View Full Version : How Much Free Time Do You Give Per Day?

02-15-2012, 06:21 AM
I run a pretty tight activity schedule packed with education, games, art, and exercise. I was just wondering what everyone else's programs are like. Is there a lot of free time throughout the day?

I find that my kids are happier in this set up and that when they have TOO much free time they find mischief or begin to bicker.

I was just curious as too what others do.

02-15-2012, 08:00 AM
We have a schedule that we stick to as I feel kids thrive in this type of environment. Having said that I think it's important for kids to have free time to do what they want and just have some of their own fun, play with who they want and even go and read a book by themselves. I'm always still present during free time to see if I need to intervene. I agree...too much free time and they become bored and get into mischief so you need to find the balance that works for your group. The schedule I had in my last daycare ( we just moved towns) is just a different then what we have now..similar but different age group with different interests.

02-15-2012, 08:05 AM
I'm the opposite. I give large blocks of freeplay but have the room set up so that some of the options include educational games and activities. This works well with mixed ages becuase I can do more one on one work. I also have more little ones than older so attention span becomes an issue for circletime - no fun if only 2 of 5 are interested so might as well just do it with the two in the middle of play.

There are two philosopies of play. One is adult led and one is child led and most of us find somewhere in the middle as the best way for our day to go.

What I do is break up the blocks of freeplay with a planned activity. So my circletime is a series of 5 minute units where we gather sing a song or read a story or do a feltboard activity and then they go play again. What this does is changes their focus so I time them for lulls in the play or when it is getting out of hand so they calm and then go back to play.

The more practice the kids have with freeplay the better they get at it. At first they do have no idea how to play and entertain themselves and as a result become bahaviour problems but learning to be responsible for their own happiness, learning and social interactions is what I feel my job is more than how much they actually learn academically.

02-15-2012, 08:08 AM
8:45-9:45 story time , ABC's , numbers, what day is it? whats the weather ?
9:45-10:15 free play
10:15-10:45 snack time
10:45-12 we have music/singing/dancing
12pm-1pm we do lunch
1pm-3pm Nap
3pm-3:20 snack
3:20-4pm craft
4pm to pick up we are outdoors weather permitting / other wise this would be continued art/craft & free play.

02-15-2012, 08:26 AM
I am more like Playfelt in that I give a lot of free play time and use that time to teach things and interact one on one with the kids. I like to find teachable moments within their play rather than plan structured activities. So if they are playing with the blocks, I might ask them to sort them by colour or for younger ones, I will just reinforce the names of colours etc. I have 1-3 year olds and I feel it is better for them to have free play than a lot of structured activities at this age. I think kids are overscheduled and over structured these days and before the start school is the one time in their lives where they have an opportunity to direct their own learning and go with their own interests. I do have art time and craft time, but not every day. We sing songs, play games and read tons of stories, but I don't actually do circle time. I do sleeping bunnies etc with the kids who are old enough to enjoy it and the others watch or join in if they want, but it is more spur of the moment rather than scheduled. Each day is different and I go with the kids' interests/moods and we have lots of fun and do lots of learning :)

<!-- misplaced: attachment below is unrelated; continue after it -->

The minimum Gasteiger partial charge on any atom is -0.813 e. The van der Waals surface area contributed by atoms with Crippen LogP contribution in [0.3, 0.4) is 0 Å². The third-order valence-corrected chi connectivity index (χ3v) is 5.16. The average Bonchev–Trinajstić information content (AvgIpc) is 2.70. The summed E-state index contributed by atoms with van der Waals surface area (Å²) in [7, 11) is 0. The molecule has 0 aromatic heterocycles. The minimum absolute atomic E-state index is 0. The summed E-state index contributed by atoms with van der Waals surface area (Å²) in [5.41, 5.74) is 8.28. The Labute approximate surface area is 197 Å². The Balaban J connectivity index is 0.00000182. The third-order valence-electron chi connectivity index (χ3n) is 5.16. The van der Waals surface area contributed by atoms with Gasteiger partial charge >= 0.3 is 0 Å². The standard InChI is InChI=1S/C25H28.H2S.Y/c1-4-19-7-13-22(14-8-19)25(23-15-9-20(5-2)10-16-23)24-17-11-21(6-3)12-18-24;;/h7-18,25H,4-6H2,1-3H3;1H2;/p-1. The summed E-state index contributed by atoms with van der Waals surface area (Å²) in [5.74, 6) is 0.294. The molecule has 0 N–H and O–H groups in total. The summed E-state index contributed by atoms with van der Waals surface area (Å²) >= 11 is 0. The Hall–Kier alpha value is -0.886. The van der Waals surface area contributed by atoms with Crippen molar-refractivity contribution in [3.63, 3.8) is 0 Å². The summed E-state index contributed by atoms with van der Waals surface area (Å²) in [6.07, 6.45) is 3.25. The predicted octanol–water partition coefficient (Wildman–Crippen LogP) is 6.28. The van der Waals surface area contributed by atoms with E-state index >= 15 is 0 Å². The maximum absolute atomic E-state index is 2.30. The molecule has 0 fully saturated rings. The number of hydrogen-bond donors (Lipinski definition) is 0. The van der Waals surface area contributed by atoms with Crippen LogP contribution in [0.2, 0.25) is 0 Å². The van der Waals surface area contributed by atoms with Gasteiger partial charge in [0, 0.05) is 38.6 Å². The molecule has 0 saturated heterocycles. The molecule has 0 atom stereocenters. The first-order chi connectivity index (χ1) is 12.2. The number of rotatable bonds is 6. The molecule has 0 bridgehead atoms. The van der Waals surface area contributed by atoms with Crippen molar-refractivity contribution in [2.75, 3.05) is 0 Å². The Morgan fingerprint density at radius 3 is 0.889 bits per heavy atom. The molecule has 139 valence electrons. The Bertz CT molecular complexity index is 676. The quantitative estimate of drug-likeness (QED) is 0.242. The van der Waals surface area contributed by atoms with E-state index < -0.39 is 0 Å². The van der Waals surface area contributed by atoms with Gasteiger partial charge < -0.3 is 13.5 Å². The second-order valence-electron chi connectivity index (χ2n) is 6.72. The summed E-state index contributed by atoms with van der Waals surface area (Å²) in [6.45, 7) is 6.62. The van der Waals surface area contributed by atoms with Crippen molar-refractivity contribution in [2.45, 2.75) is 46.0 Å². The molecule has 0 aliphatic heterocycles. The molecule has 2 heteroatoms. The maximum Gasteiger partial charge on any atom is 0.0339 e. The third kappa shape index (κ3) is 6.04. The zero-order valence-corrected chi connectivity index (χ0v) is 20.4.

Play and Learn
02-15-2012, 09:00 AM
Along the same lines of playfelt. I find that learning through play is the best way to have it. I WANT the kids to be kids. The majority of our day is free play, and I have toddlers and preschoolers.

02-15-2012, 10:03 AM
Free time is a great thing for the children, but there are times when I do have to get involved and guide their time, otherwise there are conflicts amongst themselves. Children learn about life through play and need that time to explore and use their imaginations. I do have scheduled time for stories, circle time, arts & crafts, music and science, but most of the time the children are learning important lessons such as conflict resolution through free time play. I agree that the children are sometimes too scheduled and need to be children. Parents seemt to think that the earlier they get them started in an educational program the better their children's chances for a productive future. What I see are children that are very stressed and rely on the adults for direction. Kids need to be kids, get dirty, eat dirt, experience success as well as failure, and just enjoy being the individual they are.

02-19-2012, 10:56 AM
I have freeplay after breakfast until just after 9 and we start our crafting/learning days or our playground or library type trips until lunch. Then after naptime and afternoon snack there is freeplay until pickup time. On rainy days I allow most of the morning to be freeplay. When I started out I was working so hard to make sure I had something planned for every single day but I realized the children really need time to just play and imagine.

If you think about it isn't freeplay what children are doing no matter where you go? We aren't directing their play when we go to the park, you know? We're just directing them a bit for safety reasons. I do give them ideas for imaginative play around the toyroom to keep them going with their games.